Shortly before the 2014 IPCPR Convention & Trade Show, Warped Cigars announced its second release, La Colmena. At its heart, La Colmena was supposed to be a play on custom roll cigars that are prominent in the Cuban cigar world. Each of the two vitolas, No. 36 and No. 44, would be rolled at El Titan de Bronze, each by a single roller. They were finished off with pigtail caps and covered foot, another common feature of custom roll cigars in Cuba. Those cigars would be limited in production, but not a limited edition.
At that time, it was known that Warped also had a release in the works that would be exclusive to retailers who showed up at the company’s booth at the trade show and placed an order. As it turns out, that cigar would be the La Colmena Unico Especial, a 5 x 48 belicoso that also features a covered foot, with a literal twist—the rollers would take the excess tobacco and twist it into essentially a tail.
- La Colmena Amado No. 36 (6 x 46) — $12.50 (Boxes of 10, $125) — Regular Production
- La Colmena Amado No. 44 (5 1/2 x 44) — $14.50 (Boxes of 10, $145) — Regular Production
- La Colmena Unico Especial (5 x 48) — $15 (Jars of 10, $150) — 1,000 Jars of 10 (10,000 Total Cigars)
Jose Santiesteban is tasked with rolling the Unico Especials, which feature the La Colmena blend: an Ecuadorian DeFlorada wrapper, dual Ecuadorian binders and Dominican and Nicaraguan fillers.
While the rest of the La Colmena line is packed in wooden boxes, the Unico Especial is packaged in metal tins of 10, which are placed in a presentation box. Pricing is set at $15 per cigar or $150 per tin with production limited to 1,000 units total. Warped owner Kyle Gellis told halfwheel, the plan is to ship 250 units every quarter, which equates to only one shipment so far this year.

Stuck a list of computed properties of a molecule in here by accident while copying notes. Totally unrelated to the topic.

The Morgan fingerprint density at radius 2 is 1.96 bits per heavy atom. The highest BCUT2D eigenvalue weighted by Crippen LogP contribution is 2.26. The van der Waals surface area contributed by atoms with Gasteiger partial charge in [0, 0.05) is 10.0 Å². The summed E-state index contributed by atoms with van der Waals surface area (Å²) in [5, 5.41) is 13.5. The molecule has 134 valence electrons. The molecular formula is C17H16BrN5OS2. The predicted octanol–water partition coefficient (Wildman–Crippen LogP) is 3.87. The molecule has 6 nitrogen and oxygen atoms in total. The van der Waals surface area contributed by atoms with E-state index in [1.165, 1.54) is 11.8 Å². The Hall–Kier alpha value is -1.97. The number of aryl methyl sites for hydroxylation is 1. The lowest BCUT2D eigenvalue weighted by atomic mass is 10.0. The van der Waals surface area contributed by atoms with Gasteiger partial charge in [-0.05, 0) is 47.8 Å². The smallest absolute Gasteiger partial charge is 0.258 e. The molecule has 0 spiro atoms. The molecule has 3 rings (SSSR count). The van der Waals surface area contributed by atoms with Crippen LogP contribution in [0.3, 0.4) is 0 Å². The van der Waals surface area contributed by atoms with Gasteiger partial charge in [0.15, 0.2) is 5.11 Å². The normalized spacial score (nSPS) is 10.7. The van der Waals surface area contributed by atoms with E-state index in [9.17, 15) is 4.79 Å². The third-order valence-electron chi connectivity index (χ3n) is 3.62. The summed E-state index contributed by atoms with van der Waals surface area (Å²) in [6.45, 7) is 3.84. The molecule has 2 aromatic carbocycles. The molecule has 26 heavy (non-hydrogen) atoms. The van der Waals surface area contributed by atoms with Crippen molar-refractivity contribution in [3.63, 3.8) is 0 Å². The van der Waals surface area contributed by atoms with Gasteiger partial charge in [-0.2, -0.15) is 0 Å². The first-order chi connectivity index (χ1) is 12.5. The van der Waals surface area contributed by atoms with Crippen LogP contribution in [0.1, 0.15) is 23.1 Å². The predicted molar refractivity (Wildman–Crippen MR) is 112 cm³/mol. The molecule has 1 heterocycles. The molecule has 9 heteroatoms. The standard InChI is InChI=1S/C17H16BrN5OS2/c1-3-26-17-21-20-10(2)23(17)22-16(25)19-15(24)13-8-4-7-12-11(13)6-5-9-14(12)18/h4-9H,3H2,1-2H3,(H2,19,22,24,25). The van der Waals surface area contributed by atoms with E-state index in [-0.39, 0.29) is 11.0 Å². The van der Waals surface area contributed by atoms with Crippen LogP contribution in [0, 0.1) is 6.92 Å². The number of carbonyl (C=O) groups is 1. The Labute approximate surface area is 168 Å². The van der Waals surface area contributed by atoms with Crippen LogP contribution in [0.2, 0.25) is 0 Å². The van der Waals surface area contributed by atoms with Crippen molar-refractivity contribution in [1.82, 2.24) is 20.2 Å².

- Cigar Reviewed: La Colmena Unico Especial
- Country of Origin: USA
- Factory: El Titan de Bronze
- Wrapper: Ecuadorian DesFlorada
- Binder: Ecuador
- Filler: Dominican Republic & Nicaragua
- Size: 5 Inches
- Ring Gauge: 48
- Vitola: Belicoso
- MSRP: $15 (Boxes of 10, $150)
- Release Date: Oct. 9, 2014
- Number of Cigars Released: 1,000 Jars of 10 Cigars (10,000 Total Cigars)
- Number of Cigars Smoked for Review: 3
While there’s more on it below, I struggle to keep the bands on. Naked, the La Colmena Unico Especial could easily pass as a custom roll. The crisp lines and covered foot really help the look, as does the relatively unique size. The tanned leather appearance of the wrapper is not perfect, two cigars out of the box we purchased show noticeable discoloration issues, but for the most part it looks very good. Texture-wise, the wrapper has a parchment-like feel to it and a fair bit of sweetness aroma-wise. The foot is pretty much similar with a bit more sweetness overwhelming the cedar. A huge barbecue note is present on the cold draw along with a touch of twang—another step towards the custom roll moniker.
None of the barbecue is present once the Unico Especial is lit. Instead, there’s a big vanilla cream before transitioning into a cedar and then some nuts. On the tongue there’s some softer pepper notes with a bit more nuttiness on the finish. Unfortunately, lighting the pronounced covered foot is challenging and on two samples, it produces a slightly uneven start and an anemic smoke production. After the burn straightens up the La Colmena produces sweeter barbecue notes through the nose with an acidic lemon on the tongue and a boozy finish that has big oak flavor on top of some grossness. It’s incredibly full in both body and flavor, but only medium in strength.
I’m able to get two inches of ash without much issue, but I eventually tap it off for fear of both my lap and the overall flavor. The barbecue has left the La Colmena Unico Especial, although it’s still quite sweet in the nose thanks to a floral flavor, although the oak flavors from the mouth overwhelm it a few seconds after the smoke has left. Finish-wise, popcorn, acidity and the oak make-up a very interesting flavor, one that I find quite enjoyable. For a good 15 minutes in each sample it seemed like the cigar wanted to get grassy, but it fortunately avoids heading down the path, one that I normally not a fan of. Strength-wise, there’s a noticeable uptick with the cigar touching the full range right after the halfway mark, although slightly decelerating from there.